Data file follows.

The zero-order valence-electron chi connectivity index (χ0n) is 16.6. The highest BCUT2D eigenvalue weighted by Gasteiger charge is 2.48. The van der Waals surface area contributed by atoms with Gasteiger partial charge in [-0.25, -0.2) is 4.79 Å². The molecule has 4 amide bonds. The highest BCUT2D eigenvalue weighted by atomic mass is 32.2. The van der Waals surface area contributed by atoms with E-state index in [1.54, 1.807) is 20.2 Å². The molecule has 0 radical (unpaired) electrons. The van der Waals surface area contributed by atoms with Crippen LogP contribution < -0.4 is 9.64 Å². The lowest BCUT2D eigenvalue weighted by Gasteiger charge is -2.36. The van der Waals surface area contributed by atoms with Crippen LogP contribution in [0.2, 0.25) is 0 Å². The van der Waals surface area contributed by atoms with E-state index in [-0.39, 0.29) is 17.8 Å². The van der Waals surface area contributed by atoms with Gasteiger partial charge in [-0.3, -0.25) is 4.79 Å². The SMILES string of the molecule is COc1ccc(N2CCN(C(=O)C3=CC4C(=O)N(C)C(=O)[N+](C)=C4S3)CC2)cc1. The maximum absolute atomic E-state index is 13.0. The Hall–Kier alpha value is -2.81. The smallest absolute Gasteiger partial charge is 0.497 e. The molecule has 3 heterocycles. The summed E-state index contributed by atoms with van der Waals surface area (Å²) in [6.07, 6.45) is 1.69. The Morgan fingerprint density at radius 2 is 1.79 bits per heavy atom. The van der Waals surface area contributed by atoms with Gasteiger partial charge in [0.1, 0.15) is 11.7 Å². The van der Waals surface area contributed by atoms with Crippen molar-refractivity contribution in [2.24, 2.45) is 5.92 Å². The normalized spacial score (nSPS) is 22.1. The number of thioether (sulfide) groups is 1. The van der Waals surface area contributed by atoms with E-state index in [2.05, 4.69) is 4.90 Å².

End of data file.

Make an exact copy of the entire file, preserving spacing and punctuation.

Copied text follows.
The zero-order valence-electron chi connectivity index (χ0n) is 16.6. The highest BCUT2D eigenvalue weighted by Gasteiger charge is 2.48. The van der Waals surface area contributed by atoms with Gasteiger partial charge in [-0.25, -0.2) is 4.79 Å². The molecule has 4 amide bonds. The highest BCUT2D eigenvalue weighted by atomic mass is 32.2. The van der Waals surface area contributed by atoms with E-state index in [1.54, 1.807) is 20.2 Å². The molecule has 0 radical (unpaired) electrons. The van der Waals surface area contributed by atoms with Crippen LogP contribution < -0.4 is 9.64 Å². The lowest BCUT2D eigenvalue weighted by Gasteiger charge is -2.36. The van der Waals surface area contributed by atoms with Crippen LogP contribution in [0.2, 0.25) is 0 Å². The van der Waals surface area contributed by atoms with E-state index in [-0.39, 0.29) is 17.8 Å². The van der Waals surface area contributed by atoms with Gasteiger partial charge in [-0.3, -0.25) is 4.79 Å². The SMILES string of the molecule is COc1ccc(N2CCN(C(=O)C3=CC4C(=O)N(C)C(=O)[N+](C)=C4S3)CC2)cc1. The maximum absolute atomic E-state index is 13.0. The Hall–Kier alpha value is -2.81. The smallest absolute Gasteiger partial charge is 0.497 e. The molecule has 3 heterocycles. The summed E-state index contributed by atoms with van der Waals surface area (Å²) in [6.07, 6.45) is 1.69. The Morgan fingerprint density at radius 2 is 1.79 bits per heavy atom. The van der Waals surface area contributed by atoms with Gasteiger partial charge in [0.1, 0.15) is 11.7 Å². The van der Waals surface area contributed by atoms with Crippen molar-refractivity contribution in [2.24, 2.45) is 5.92 Å². The normalized spacial score (nSPS) is 22.1. The number of thioether (sulfide) groups is 1. The van der Waals surface area contributed by atoms with E-state index in [2.05, 4.69) is 4.90 Å².